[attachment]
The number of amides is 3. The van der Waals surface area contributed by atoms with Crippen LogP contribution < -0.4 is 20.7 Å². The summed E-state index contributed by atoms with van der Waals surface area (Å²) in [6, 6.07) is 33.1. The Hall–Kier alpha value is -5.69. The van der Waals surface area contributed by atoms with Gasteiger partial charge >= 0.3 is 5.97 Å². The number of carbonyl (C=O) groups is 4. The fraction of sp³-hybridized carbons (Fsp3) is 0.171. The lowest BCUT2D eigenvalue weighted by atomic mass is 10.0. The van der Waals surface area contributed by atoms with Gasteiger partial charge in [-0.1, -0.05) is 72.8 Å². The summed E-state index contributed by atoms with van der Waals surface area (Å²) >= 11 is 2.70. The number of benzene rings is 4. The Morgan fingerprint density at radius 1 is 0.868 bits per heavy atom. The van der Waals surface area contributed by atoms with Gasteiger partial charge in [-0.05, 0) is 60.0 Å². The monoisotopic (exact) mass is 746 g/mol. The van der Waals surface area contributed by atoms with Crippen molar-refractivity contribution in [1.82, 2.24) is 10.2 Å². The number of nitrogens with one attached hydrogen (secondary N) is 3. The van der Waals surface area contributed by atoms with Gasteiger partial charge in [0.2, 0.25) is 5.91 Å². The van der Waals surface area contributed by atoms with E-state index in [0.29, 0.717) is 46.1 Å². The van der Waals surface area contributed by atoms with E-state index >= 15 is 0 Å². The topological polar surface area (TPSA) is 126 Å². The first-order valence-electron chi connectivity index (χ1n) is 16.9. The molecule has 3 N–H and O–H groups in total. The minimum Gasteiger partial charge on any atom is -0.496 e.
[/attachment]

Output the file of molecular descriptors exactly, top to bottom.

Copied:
The number of amides is 3. The van der Waals surface area contributed by atoms with Crippen LogP contribution < -0.4 is 20.7 Å². The summed E-state index contributed by atoms with van der Waals surface area (Å²) in [6, 6.07) is 33.1. The Hall–Kier alpha value is -5.69. The van der Waals surface area contributed by atoms with Gasteiger partial charge >= 0.3 is 5.97 Å². The number of carbonyl (C=O) groups is 4. The fraction of sp³-hybridized carbons (Fsp3) is 0.171. The lowest BCUT2D eigenvalue weighted by atomic mass is 10.0. The van der Waals surface area contributed by atoms with Gasteiger partial charge in [-0.1, -0.05) is 72.8 Å². The summed E-state index contributed by atoms with van der Waals surface area (Å²) >= 11 is 2.70. The number of benzene rings is 4. The Morgan fingerprint density at radius 1 is 0.868 bits per heavy atom. The van der Waals surface area contributed by atoms with Gasteiger partial charge in [-0.05, 0) is 60.0 Å². The monoisotopic (exact) mass is 746 g/mol. The van der Waals surface area contributed by atoms with Crippen molar-refractivity contribution in [1.82, 2.24) is 10.2 Å². The number of nitrogens with one attached hydrogen (secondary N) is 3. The van der Waals surface area contributed by atoms with Gasteiger partial charge in [0.2, 0.25) is 5.91 Å². The van der Waals surface area contributed by atoms with E-state index in [0.29, 0.717) is 46.1 Å². The van der Waals surface area contributed by atoms with E-state index >= 15 is 0 Å². The topological polar surface area (TPSA) is 126 Å². The first-order valence-electron chi connectivity index (χ1n) is 16.9. The molecule has 3 N–H and O–H groups in total. The minimum Gasteiger partial charge on any atom is -0.496 e.